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‘The Beach Boys’ Doc Is One Endless Summer — and Concludes the Group’s Story Far Too Soon

The Disney+ film leans heavily on the Sixties origins of Brian Wilson’s band of brothers to mostly satisfying results

The Beach Boys

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There’s a moment in The Beach Boys, the new documentary about the pioneers of California pop music streaming now on Disney+, in which rock historian and USC professor Josh Kun raises a question that has haunted the band throughout the bulk of its career: “Who are we as artists?”

In the beginning, the core Beach Boys — brothers Brian Wilson, Dennis Wilson, and Carl Wilson, cousin Mike Love, and friend Al Jardine — were a vocal group selling a fantasy about Southern California culture, one where the sun always shined, the girls all wore bikinis, and everyone was waxing down their boards. (Famously, only Dennis surfed.) Later, under Brian’s supposed pop genius, they were studio magicians, releasing orchestral albums like Pet Sounds and intricate compositions like “Good Vibrations,” to both challenge and inspire the Beatles. By 1980, they evolved into a full-fledged rock band, commanding stadium crowds in the U.S. and on the National Mall in Washington, D.C.

Of all those eras, the one that would most likely surprise casual fans — those who know the Beach Boys for the soft rock of “Kokomo” or as Love’s touring oldies act — is that of their rock-star days. Listen to their 1980 live set at Knebworth in the U.K. to get an idea of the band’s full grandeur, with Dennis’s thundering drums adding muscle and even an element of danger to once harmless singalongs like “California Girls.” Alas, The Beach Boys concludes before that period really gets off the ground, choosing instead to tell the band’s Sixties origin story.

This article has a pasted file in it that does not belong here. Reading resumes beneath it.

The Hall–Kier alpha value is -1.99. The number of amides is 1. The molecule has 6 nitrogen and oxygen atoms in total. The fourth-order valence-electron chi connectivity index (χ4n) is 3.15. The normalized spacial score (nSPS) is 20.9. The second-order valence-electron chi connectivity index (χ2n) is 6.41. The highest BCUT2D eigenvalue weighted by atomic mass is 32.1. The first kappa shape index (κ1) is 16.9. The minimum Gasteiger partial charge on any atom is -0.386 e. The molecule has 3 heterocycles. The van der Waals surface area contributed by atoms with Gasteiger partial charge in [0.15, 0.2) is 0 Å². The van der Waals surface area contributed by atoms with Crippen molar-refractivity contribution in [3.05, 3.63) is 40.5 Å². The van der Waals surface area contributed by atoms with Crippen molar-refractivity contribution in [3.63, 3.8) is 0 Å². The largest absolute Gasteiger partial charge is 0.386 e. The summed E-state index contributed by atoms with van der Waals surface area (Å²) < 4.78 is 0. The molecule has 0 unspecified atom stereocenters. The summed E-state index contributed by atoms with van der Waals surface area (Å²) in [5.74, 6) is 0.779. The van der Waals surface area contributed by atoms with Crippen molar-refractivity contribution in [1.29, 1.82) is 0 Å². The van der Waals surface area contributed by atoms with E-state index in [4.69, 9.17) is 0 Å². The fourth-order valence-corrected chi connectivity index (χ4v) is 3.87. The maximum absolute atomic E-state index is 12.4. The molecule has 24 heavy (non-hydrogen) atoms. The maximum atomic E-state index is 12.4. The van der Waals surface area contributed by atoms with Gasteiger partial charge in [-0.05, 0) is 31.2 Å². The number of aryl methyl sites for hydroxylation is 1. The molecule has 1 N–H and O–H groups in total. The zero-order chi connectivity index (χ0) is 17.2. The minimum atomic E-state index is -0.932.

To the credit of filmmakers Frank Marshall and Thom Zimny, they get it painstakingly correct, accurately documenting every personnel change within the Beach Boys and sharing the reason behind it. For instance, Dave Marks replaced Jardine in 1962 because the latter wanted to finish school, while Blondie Chaplin and Ricky Fataar were recruited a decade later to help the now Beach men consciously mature their sound. “There was no thought process guiding the group at all,” Love says at one point in an interview.

All the surviving members of the band appear in fresh sit-downs, and there’s a heartwarming climax that we won’t spoil here. But The Beach Boys is primarily a nostalgia trip, buttressed by archival interviews with the Wilsons, as well as some rare footage and family photos that will capture the attention of diehards who thought they’d seen it all.

With the doc concluding in 1980, it doesn’t get into the tragedy of Dennis’s drowning in 1983 or Carl’s death from cancer in 1998. Any overt drama comes from oft-told tales of Dennis’s encounter with Charles Manson and Brian’s mental struggles (yes, he really did lie in bed like the Barenaked Ladies song says).

More subtle but no less apparent tension arrives in interviews with Love and Johnston, who carry on touring as the Beach Boys to this day. Love, rightfully so, remains bitter for not being given songwriting credit by the Wilsons’ authoritarian father, Murry Wilson, whose sale of the group’s catalog sent Brian into a tailspin. Johnston, meanwhile, is peeved over the band’s accolades perpetually being attributed to Brian’s innate production ability. “Brian was lucky to have our voices to sing his dreams,” he says.

In the end, The Beach Boys is part an exploration of a family dynamic and a top view of one of America’s most important bands, with a soundtrack that is undeniably superb (a collection of songs released alongside the film is a must-listen). Taken together, the documents have a chance of re-creating what Endless Summer, the group’s ubiquitous greatest-hits collection, did in 1974 and beyond: Introducing the music of the Beach Boys to a new generation of fans. Not a bad result.

From Rolling Stone US